Play-based learning is almost universally acknowledged by early years educators as beneficial for children’s cognitive, social, and emotional development.

Educational theorists such as Vygotsky and Montessori note that benefits of play-based learning include:

· Freedom to take risks and explore new environments;

· Trial and error within safe and low-risk environments;

· Extensive language use and expression during group play; and

· Free choice to pursue personal interests.

Play is recognizable as a feature of childhood across national and cultural boundaries. It appears to be a natural way in which all children across the world begin to develop self-expression, social skills, and cognitive capacity.

However, many students display play behaviors that might catch us off guard. Dr. Justine Howard’s extensive research, for example, shows that children with Down syndrome, autism, and ADHD often exhibit atypical play behaviors. 

Even if some students play in different ways to what we expect, educators need to recognize that play should remain a right of all children. Therefore, we need to consider ways to differentiate our play-based learning scenarios to ensure all children have equal access to play opportunities.

Below are examples of play behaviors that research finds are characteristic of students with ADHD, autism, and Down syndrome. With knowledge of these play behaviors, educators can develop strategies for differentiating play situations to ensure our classrooms are inclusive of all children.

Play Behaviors of Children with ADHD

Typical characteristics of ADHD include impulsiveness, inattentiveness, and hyperactivity. Children with ADHD often display play behaviors such as shorter and incomplete play sessions, trouble following play rules, and difficulty playing in groups.

To differentiate play activities to accommodate the needs of students with ADHD, educators can:

· Shorten or mix up play sessions to attend to the hyperactivity of students with ADHD. Teachers can ensure play sessions are at a length that the child can reasonably be expected to sustain focus before changing play environments or moving on to new activities.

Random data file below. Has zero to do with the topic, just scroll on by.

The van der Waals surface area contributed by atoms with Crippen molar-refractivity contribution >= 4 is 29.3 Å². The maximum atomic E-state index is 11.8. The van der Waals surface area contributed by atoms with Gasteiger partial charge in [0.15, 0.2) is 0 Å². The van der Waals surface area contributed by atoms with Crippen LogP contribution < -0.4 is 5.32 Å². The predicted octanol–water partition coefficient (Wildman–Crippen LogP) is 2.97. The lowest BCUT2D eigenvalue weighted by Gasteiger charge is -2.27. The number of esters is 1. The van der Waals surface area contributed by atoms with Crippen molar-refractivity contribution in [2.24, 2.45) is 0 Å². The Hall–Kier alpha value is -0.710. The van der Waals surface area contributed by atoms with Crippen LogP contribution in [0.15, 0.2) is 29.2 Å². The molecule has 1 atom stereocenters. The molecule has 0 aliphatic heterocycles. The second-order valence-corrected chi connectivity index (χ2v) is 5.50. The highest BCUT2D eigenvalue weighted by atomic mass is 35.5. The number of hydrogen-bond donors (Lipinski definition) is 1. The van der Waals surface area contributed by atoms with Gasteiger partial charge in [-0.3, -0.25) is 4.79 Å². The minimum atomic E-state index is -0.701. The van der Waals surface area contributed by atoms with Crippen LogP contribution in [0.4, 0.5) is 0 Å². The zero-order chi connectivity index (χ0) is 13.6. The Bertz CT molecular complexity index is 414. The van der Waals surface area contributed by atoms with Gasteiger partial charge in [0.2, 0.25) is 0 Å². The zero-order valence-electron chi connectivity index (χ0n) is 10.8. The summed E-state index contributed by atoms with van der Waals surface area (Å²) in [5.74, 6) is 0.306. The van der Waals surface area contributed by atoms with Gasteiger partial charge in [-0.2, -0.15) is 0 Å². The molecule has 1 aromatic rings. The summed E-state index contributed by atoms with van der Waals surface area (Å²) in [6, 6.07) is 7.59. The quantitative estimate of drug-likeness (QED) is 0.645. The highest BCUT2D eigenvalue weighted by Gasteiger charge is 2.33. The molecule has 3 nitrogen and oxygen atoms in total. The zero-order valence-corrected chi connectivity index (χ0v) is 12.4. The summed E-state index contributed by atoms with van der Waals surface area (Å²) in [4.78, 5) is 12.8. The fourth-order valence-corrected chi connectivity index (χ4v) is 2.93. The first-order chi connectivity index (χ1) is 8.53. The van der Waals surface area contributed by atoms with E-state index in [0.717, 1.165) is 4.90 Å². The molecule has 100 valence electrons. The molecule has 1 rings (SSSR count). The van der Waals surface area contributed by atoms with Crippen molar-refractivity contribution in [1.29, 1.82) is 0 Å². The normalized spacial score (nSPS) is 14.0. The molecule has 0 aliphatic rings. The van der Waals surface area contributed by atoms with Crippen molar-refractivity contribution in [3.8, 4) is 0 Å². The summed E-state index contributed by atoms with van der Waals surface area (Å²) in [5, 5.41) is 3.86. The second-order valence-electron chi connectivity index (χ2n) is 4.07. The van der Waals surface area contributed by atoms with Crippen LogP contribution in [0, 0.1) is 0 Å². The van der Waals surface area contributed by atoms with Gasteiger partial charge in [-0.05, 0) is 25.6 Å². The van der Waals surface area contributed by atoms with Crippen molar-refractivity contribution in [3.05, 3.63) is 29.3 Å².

· Allow children to play in open spaces. Children with ADHD often crave movement. It is reasonable for educators to keep in mind this requirement when selecting play activities that can take place in an open play location with room to move;

· Avoid overstimulation. Some children with ADHD can be easily overstimulated. To minimize overstimulation, assess which materials will be present in the play environment. Think about which play tools are appropriate for the child and which may cause overstimulation.

Play Behaviors of Children with Autism

Typical characteristics of autism include repetitive and ritualistic behaviors, difficulties in communicating with peers, and difficulties recognizing others’ emotions. Children with autism will often prefer to play alone, regularly repeat one play scenario, and find imaginative play difficult.

Differentiated play activities for children with autism include:

· Start with everyday activities: While it is crucial to help children with autism experience new stimuli, it is often best to gradually introduce anything new. Starting with a familiar play scenario can settle the child into their play session.

· Diversify opportunities for communication: Children with autism often require explicit communication of the rules of social interaction. I have found it very useful to use visual cue cards that children with autism can use as prompts to help them to express themselves.

Play Behaviors of Children with Down Syndrome

Children with Down syndrome characteristically have cognitive, social, and physical developmental delays. There are also increased risks of vision and hearing impairments for children with Down syndrome. In play situations, these characteristics may mean that such children have difficulties with communication and coordination.

Play scenarios for children with Down syndrome may benefit from some of the following teaching strategies:

· Focus on fine and gross motor skills: Provide toys within a play space that support both fine and gross motor skill development. This can help the physical development of children with Down syndrome.

· Encourage exploration: Children with Down syndrome engage in symbolic play at a similar rate to their peers. However, they may have delayed exploratory play behaviors. Teachers should focus on helping children with Down syndrome to explore and be creative in their use of toys and tools during play scenarios.

All children are different.

A student-centered approach should involve being attentive to the unique needs of individuals in the classroom. There are some patterns of behavior characteristic of children with ADHD, autism, and Down syndrome that teachers should be aware of. Awareness of the typical behaviors of students with learning disabilities can help educators know how and when to differentiate play activities.

Importantly, all children, regardless of their cognitive, social, or emotional development, appear to exhibit a desire for and enjoyment of play. By differentiating play experiences, educators can ensure they satisfy the needs of children in their classes to express themselves and learn through play.

Dr. Christopher Drew is a former elementary school teacher. He now educates pre-service teachers as a university lecturer. You can get in touch with him at his personal blog:

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